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Java Concurrency Pitfalls (in Scala) Answers

May 10th, 2011 3 comments

Recently, Cay Horstmann posted a dozen Java concurrency pitfalls ported to Scala for extra pitfalliness. I had fun figuring them out. Here’s what I came up with.

I won’t copy all the code here, just provide my answers.

  1. The var stop isn’t synchronized in any way (synchronized, AtomicBoolean, etc) so there’s a chance that when it’s set to false, the change won’t be seen in the thread.
  2. Here, stop is an AtomicBoolean, fixing the issue in problem #1. That’s good. However, if doSomething() throws an exception done.put("DONE") will never execute and done.take() will wait forever.
  3. Here, Thread.run() is called rather than Thread.start(). The so-called “BackgroundTask” will actually run in the “foreground”
  4. ConcurrentHashMap.keySet().toArray will give a “weakly consistent” snapshot of the keyset at the time of the call. By the time it returns, the keys in the map may have changed completely.
  5. Oops. A string literal is used for the lock meaning that all instances of Stack will most likely share the same lock.
  6. Oops. A new “lock” is created every time push() is called, which is just as good as no lock.
  7. Here values is mercifully synchronized, but the var size isn’t. That is, if size is used in any other methods it may not be synchronized correctly.
  8. A do/while is used for the condition variable rather than just while. If cond is in a signaled state initially, the condition that size is zero may not be checked.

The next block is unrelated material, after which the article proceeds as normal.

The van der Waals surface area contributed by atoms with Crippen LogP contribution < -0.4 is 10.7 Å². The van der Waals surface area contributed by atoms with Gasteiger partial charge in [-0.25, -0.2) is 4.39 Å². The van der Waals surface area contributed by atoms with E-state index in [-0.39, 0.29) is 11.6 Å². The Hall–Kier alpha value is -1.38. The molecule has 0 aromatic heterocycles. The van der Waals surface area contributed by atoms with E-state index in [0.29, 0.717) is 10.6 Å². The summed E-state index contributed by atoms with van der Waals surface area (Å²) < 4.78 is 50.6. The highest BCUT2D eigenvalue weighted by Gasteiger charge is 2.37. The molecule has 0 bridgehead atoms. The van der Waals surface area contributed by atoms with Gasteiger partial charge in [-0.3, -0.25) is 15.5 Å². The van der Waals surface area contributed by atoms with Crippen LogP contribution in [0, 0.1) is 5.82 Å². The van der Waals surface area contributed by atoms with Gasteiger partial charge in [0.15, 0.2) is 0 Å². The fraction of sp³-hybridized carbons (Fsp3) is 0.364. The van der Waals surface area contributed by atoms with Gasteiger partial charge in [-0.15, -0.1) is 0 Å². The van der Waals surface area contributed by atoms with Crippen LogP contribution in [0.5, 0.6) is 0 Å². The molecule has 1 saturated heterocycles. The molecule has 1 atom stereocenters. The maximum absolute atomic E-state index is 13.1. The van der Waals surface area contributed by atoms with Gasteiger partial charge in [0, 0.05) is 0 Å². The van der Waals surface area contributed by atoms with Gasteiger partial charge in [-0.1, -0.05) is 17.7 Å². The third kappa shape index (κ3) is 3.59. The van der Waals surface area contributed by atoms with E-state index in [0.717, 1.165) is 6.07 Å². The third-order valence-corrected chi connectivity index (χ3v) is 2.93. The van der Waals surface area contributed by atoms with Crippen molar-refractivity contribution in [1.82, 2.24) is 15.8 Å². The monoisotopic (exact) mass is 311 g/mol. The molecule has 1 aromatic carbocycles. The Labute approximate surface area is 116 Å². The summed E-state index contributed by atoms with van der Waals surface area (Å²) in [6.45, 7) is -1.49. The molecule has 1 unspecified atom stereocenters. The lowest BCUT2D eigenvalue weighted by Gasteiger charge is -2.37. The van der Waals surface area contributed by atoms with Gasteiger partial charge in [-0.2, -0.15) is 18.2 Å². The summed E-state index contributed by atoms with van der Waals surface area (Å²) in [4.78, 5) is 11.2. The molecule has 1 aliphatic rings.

9. If out.close() throws an exception, the myLock.unlock() will not be executed.
  10. Here, a string is being added to a blocking queue within a UI event handler. If the queue is full, queue.put() will block causing the UI to become unresponsive.
  11. I’m not totally sure with this one. I can think of a few things that could go wrong. First, if a listener is added or removed while fireListeners() is executing, you could get a ConcurrentModificationException. I think so anyway. I wasn’t able to find any indication of how ArrayBuffer iteration handles this. Second, since the listeners are notified with the lock held, you’ll almost certainly get a deadlock eventually, usually a lock inversion with some other thread that’s calling SwingUtilities.invokeAndWait().
  12. Ridiculously, SimpleDateFormat is NOT THREADSAFE! So using the same formatter from multiple threads is a recipe for sadness.

I wonder what I missed.

Cheers!